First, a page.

The dangers of balance transfers

Transferring £6,500 worth of expensive credit card debt to a new provider offering a 0% interest rate makes sense, doesn't it? It would seem that by slashing the interest you pay on your debts there's nothing to lose.

However, for one particular police officer this so-called money saving trick ended up costing him rather a lot and he saw £1800 in penalties and interest stacked onto his mounting credit card bill.

So what went wrong?

With the knowledge that he had been accepted for the new credit card deal, the officer planned his finances down to the last penny, or so he thought.

Needing cash, he withdrew £10 per day for the three days leading up to pay day, expecting to incur a cash withdrawal fee of £2 each time. What the officer didn't realise though was that the fee was £3 and not £2 which subsequently made him exceed his credit limit by a paltry £3.

The deal breaker

Because he was now overdrawn, the 0% deal was terminated and he was also hit with a £12 over- the- limit charge plus interest of £140. On top of this his credit file was marked down and he was tied into a 15-month term, no longer at 0% but instead at a whopping 17%.

Why you must make that first payment on the balance transfer deal

Going over your limit is one deal breaker; another is to miss that first payment. Therefore you must set up a direct debit with the credit card company to pay at least the minimum amount in time to make your first payment.

If they delay it, and it is in their interest to do so, and it does not get paid then you will be charged the £12 fee for late payment as well as the balance transfer fee - 3% on £6,000 = £180! You could also find that the special introductory offer is withdrawn, as happened to the police officer in this case.

Not all credit card companies operate in this way but a number of my clients have been caught out by this practice, having to pay interest on the balance before they can arrange another card provider.

A simple way to avoid this happening and for peace of mind is to consider making the first payment manually, in plenty of time. So, make a note of when the introductory offer ends as missing this date could be costly!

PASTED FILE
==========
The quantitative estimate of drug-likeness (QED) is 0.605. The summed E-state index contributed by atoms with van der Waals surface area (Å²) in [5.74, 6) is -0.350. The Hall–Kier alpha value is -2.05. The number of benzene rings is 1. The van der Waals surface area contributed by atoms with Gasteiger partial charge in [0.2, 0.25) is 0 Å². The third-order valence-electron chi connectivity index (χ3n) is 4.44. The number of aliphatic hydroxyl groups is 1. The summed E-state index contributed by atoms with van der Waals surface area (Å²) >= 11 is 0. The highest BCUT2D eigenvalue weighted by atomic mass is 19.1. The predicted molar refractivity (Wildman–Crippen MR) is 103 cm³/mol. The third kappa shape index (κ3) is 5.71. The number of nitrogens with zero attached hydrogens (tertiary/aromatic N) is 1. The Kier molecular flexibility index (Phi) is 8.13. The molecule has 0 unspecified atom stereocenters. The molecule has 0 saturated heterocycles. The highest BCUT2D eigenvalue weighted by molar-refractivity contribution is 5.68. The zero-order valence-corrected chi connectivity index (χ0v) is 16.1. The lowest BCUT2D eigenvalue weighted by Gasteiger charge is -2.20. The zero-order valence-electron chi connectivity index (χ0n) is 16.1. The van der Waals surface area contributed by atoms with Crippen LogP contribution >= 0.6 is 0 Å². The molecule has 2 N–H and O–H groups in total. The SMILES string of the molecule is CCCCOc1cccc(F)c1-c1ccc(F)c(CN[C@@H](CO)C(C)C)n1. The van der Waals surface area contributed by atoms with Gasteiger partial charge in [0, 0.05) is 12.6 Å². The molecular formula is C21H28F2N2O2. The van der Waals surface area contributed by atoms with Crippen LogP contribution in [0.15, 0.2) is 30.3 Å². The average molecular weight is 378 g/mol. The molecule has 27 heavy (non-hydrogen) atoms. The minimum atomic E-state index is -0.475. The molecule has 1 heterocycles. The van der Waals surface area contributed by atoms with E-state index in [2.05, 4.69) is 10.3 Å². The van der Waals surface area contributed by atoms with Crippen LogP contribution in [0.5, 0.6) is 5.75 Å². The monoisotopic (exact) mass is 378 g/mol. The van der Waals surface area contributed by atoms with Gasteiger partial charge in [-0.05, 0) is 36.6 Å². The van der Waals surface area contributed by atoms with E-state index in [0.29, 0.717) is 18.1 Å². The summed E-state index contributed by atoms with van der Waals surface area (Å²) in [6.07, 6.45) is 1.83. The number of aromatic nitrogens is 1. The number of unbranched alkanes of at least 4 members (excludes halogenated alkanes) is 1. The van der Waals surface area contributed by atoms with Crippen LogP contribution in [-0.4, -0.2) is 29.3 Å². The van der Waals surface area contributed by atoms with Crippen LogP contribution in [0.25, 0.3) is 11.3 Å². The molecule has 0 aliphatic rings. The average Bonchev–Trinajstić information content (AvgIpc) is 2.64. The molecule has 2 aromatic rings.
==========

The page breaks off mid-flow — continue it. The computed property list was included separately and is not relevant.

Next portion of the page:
The balance transfer fee

This can be anything between 2% and 5% and is often called an 'admin fee'. It can be quite expensive if you have only a small balance which you intend to clear quickly, in which case you could consider going for a 'short term no balance transfer fee' deal.

For large amounts it is important to have a long period on the 0% rate when the balance transfer fee becomes less significant.

The holiday/foreign transaction

By using the wrong card you can be charged between 2.75% and 2.9% on every transaction made abroad and in some cases incur an additional cash withdrawal fee which could total 5.75% or more. Last year the banks earned more than £630 million in foreign transactions alone. No wonder credit card providers view these dealings with glee!

Will a 0% credit card balance transfer solve my debt problems?

Heed this warning. Once you move balances from an old credit card lender to a new credit card provider then the new lender may not support you in any later debt resolution, for example an Individual Voluntary Arrangement, (IVA) or Debt Management Plan, (DMP).

The reason is simple. Because they have only just advanced the money, as a new lender they require payment as per their agreed terms. Had you sought advice about your debts before moving to the new 0% balance transfer deal then the chances of the credit card company supporting any debt issues would be greater.

If a 0% transfer deal is properly thought through and properly managed, fine, but without knowing the full picture it is irresponsible for anyone to simply say that moving your credit card balance to a 0% lender will solve your debt problems. You have been warned!

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